Ballet Broke Me But I’ll Still Let My Daughter Dance…Here’s Why
***This post may be triggering to those who have struggled with disordered eating or negative body image. Do not read further if you’re struggling. Seek help.***
This isn’t going to be one of those posts singing the praises of the discipline you learn in ballet. Frankly, much of that should be unlearned. Through discipline, we’re also taught subservience, resulting in men monopolizing positions of power even though ballet is female dominated.
Women in dance need to learn to step up and speak out. To take back the power we earn through the blood, sweat, and tears we put in. The discipline of ballet also breeds perfectionism that’s often a detriment to mental and physical health. Now, I’ll get off my soapbox and share some of my ballet experience.
Dance started off as fun. That’s really all it was for me. I loved the recitals and the costumes and being on stage. Then, my teacher at the rinky-dink studio I attended suggested I seek out more serious training. So my mother and I found a school, and I started dancing more frequently and taking it much more seriously.
At 13, I attended my first Ballet Summer Intensive away. I overate for much of the summer and gained some weight. Upon returning to my ballet school, my teacher patted me on the thigh and said, “that wasn’t there before.” So I started my first diet. I wouldn’t eat anything with more than 3 grams of fat. Coming off the height of the low-fat ’80s diet craze, that’s what my 13-year-old brain came up with as the best way to lose weight….
And I did.
Teachers and peers praised the weight loss, every time.
For every Summer Intensive thereafter, it was a goal to come back thinner than when I left. I achieved that goal each Summer and was praised each time.
So yeah, ballet destroyed my relationship with my body. All I saw were fat thighs and a huge butt. I yearned to be shapeless. I strived to push off puberty for as long as possible equating menstruation with being fat. This obsession didn’t end for me until after I stopped dancing professionally in my late 20s.
In addition to the body stuff, I crumbled under the pressure. I doubted my abilities and never thought I deserved to be wherever I happened to be dancing at the moment. I felt like an imposter. Someone was going to find me out and tell me to leave the Summer Intensive or fire me from the job.
I was always a nervous child. My first grade teacher would yell a lot, so every day of first grade, I went to the nurse’s office complaining of a stomachache.
Screaming ballet teachers left me paralyzed, tense. There were no nurse’s offices to escape to. I did not thrive under that pressure. It scared me and validated all the doubts I had about myself and my abilities.
Injuries were ongoing. I danced through so much pain. Teachers told you the stories of dancers performing on broken bones—to be hardcore was to accept the pain; so I did.
So now, I’m sure you’re wondering: If that was your experience, why on earth would you let your daughter dance?
Why I’ll still let my daughter dance.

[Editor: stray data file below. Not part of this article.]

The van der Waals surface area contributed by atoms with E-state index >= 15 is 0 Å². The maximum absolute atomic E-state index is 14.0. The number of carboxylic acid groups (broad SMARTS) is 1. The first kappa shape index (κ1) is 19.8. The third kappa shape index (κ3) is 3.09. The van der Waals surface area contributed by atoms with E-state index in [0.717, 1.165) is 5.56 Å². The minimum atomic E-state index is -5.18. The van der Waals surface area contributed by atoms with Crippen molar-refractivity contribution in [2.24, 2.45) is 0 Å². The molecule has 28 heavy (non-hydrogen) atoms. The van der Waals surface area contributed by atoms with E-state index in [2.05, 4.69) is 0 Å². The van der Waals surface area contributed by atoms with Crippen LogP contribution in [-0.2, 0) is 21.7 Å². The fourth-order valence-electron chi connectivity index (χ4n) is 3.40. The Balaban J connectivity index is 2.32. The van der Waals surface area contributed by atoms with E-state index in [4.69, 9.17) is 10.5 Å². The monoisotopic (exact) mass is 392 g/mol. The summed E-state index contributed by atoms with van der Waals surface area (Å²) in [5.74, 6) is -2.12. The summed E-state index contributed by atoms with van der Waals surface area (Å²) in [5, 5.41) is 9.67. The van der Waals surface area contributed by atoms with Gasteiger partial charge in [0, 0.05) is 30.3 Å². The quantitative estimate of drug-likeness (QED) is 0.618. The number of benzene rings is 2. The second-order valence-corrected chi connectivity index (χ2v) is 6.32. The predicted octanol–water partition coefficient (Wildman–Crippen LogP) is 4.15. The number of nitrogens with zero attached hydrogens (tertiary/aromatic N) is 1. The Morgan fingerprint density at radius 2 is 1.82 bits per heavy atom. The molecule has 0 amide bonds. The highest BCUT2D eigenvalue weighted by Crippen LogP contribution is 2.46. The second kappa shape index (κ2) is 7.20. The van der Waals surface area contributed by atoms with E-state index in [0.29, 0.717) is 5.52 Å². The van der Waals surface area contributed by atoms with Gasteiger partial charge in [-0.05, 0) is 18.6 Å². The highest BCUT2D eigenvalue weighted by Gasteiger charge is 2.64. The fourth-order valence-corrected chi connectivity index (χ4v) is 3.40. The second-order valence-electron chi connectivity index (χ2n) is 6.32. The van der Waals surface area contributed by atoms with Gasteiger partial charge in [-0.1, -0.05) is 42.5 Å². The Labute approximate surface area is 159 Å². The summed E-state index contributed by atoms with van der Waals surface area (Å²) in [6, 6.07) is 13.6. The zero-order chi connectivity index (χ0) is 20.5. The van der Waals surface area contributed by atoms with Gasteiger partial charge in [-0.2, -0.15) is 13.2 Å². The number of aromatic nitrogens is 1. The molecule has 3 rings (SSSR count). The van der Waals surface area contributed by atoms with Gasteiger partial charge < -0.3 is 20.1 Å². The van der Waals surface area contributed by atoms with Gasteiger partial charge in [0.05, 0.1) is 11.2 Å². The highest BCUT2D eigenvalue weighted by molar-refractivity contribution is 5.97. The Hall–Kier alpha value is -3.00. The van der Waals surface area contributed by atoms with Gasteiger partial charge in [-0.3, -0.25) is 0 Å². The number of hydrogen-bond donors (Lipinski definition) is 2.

Despite all the mental, emotional, and physical pain, the dancing itself is otherworldly. It’s magic. I loved the work, and performing made me giddy. I felt absolutely free in my dancing during performances. On the stage, you didn’t have to worry about the feedback. You could just revel in the beauty and joy of the moment.
My daughter is very young, so who knows if she’ll even have an interest in ballet. I definitely won’t be pushing it, but I wouldn’t steer her away from it either. There are schools and teachers who lead their students with love and positive support. There are teachers who don’t scream or belittle. And there are teachers who don’t body shame or give diet advice.
It’s my hope that more and more schools and teachers are shifting in that direction, but I hear stories literally every day of shameful comments and practices in both small and super prominent dance schools.
If my daughter wants to dance I’ll be vigilant about the people teaching her.
There will be open discussion around aesthetic pressures and messages she’s hearing, whether in her direct dance environment or elsewhere.
There will be no diets. As she starts to have more agency over her food choices, I’ll still be watching closely and asking lots of questions if I see things change.
She’ll get support outside of dance. Whether that’s from me, a health coach, mindset coach, counselor, therapist, or otherwise. For her dance experience to be healthy and fulfilling, I know she’ll likely need outside support. Most dancers do (and very few actually get it).
Dance pursuits can be healthy and balanced. Some schools and teachers see that, while others are holding on to the old extremes for dear life. I’ll be seeking out balanced environments, and I encourage you to do the same whether you’re supporting a daughter or son, pursuing dance yourself, or already dancing in your professional career. Only when we recognize and demand what’s better for the mental health of dancers will we get it.
So, yes. Ballet broke me, but I’ve healed. With the knowledge and wisdom of the realities of the dance world, I’ll support my daughter should she choose to dance.